Last Tuesday saw the re-arrival of V, the remake of an 80's sci-fi show that was vaguely about WWII as prosecuted by evil Nazi space lizards and casting the United States in the role of Occupied France. Apparently no body thought of Red Dawn, or how gun-toting middle America might react to an invasion by oppressive aliens from anywhere...
Honestly, I missed the new version (something about knowing the space aliens are lying from the beginning ruins it for me), but I know they've made a few changes to the human side of the story. I might also point out that Morena Baccarin (above) is smoking hot as the eeeeeee-vil alien leader, Anna -- but I digress.
One of those changes is that a Catholic priest is one of the principal human characters. Apparently he doesn't trust the "Visitors." I have to admit, I enjoy mixing my science fiction with religion. Often, there's no consideration for this basic human impulse in a high-tech science fiction background. When it's treated right, putting the two together can be very interesting -- say in the post-apocalyptic novel A Canticle for Leibowitz, or the subtle background of Firefly. And although I got a huge charge out of the ending of the new and improved Battlestar Galactica, I appreciate how it went way over the top for many viewers with a sudden literal Deus Ex Machina; an example of poor execution of religious elements in sci-fi. In some ways, the Mormon elements of the original Battlestar were better...
A basic question inherent in the current V scenario is obviously, "How does the proof of extraterrestrial life affect a priest's faith?" Does he hate them solely from a reactionary world-view? I don't know, maybe I'll watch to find out.
But I read, with great interest, an article that appeared in last Sunday's Washington Post entitled, "When ET phones the Pope." It seems that Vatican recently convened a conference of astrobiologists, legit scientists who examine the possibility of life elsewhere in the universe.
Believe it or not, this isn't a new question for the Church. Giordano Bruno, a 16th Century Italian monk, theorized that other planets existed, and that intelligent life likely existed on them.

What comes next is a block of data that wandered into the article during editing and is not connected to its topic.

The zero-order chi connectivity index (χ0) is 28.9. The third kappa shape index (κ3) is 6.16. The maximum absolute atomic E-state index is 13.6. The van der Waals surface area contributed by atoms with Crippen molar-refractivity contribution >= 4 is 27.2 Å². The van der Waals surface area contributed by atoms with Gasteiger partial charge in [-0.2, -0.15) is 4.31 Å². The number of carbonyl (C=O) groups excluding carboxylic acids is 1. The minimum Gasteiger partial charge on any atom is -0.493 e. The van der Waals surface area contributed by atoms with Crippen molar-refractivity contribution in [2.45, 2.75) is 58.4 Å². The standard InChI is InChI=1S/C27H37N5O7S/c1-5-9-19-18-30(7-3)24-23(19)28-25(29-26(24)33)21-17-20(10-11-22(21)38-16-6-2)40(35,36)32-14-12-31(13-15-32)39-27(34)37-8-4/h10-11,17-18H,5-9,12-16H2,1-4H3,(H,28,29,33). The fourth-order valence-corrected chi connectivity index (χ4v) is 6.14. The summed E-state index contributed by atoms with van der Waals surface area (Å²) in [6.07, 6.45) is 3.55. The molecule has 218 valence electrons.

That much of his theory seems to be okay with the modern Church. Fr. Jose Funes, a Jesuit astronomer, was quoted in the article as saying that the possibility of "brother extraterrestrials" poses no problem for Catholic theology.
Really? Well. Why not?
Possibly for the inverse of the reason Giordano Bruno was executed back in the 16th Century. The second part of Bruno's theory was that Jesus Christ was incarnated on each of these planet supporting intelligent life and replayed his Passion appropriately. However the Church leaders considered the first part of the theory at the time, the idea of "multiple incarnations" was -- and still is -- too much.
Christ died -- once -- for our sins.
So, what the Catholic Church is really saying is that it has no problem with extraterrestrials so long as they accept that Jesus Christ was incarnated as a Homo Sapien and died for the sins of all sentient beings everywhere. I'm sure that some perfectly logical aliens will accept this...
...Assuming that aliens we meet follow human logic.
Who's to say that intelligent extraterrestrial life wouldn't have their own vivid religious life? Maybe they'll come to proselytize us! Consider that humanity has many instances of first contact between cultures, and in the most recent cases, the more technologically powerful culture tends to bludgeon the less technological culture into submission and erode the traditional cultural values. So what would really happen if mile-wide saucers appeared in the skies tomorrow? Would we convert the lizard creatures to follow the "Book," or would their ways slowly usurp our own?
While scientists point to the constants of math and physics as a common language between humanity and any alien space brothers, there is no guarantee that a universal constant exists for emotions or faith, both seemingly necessary for the religious experience. What if a devotion to cold logic is twisted in the extraterrestrial such that they regard humanity's religious enthusiasm as a flaw in the species?
Or a threat? I mean, no one could possibly look at the way religion has influenced the course of human history and see a threat -- could they?
My point is... we should pay more attention to HP Lovecraft's idea of cosmic horror: when we finally meet the alien, we must contend with the utter "alien-ness" of it. Given that we have such a hard time understanding each other here and now, maybe we aren't ready for that yet.
Just some thoughts...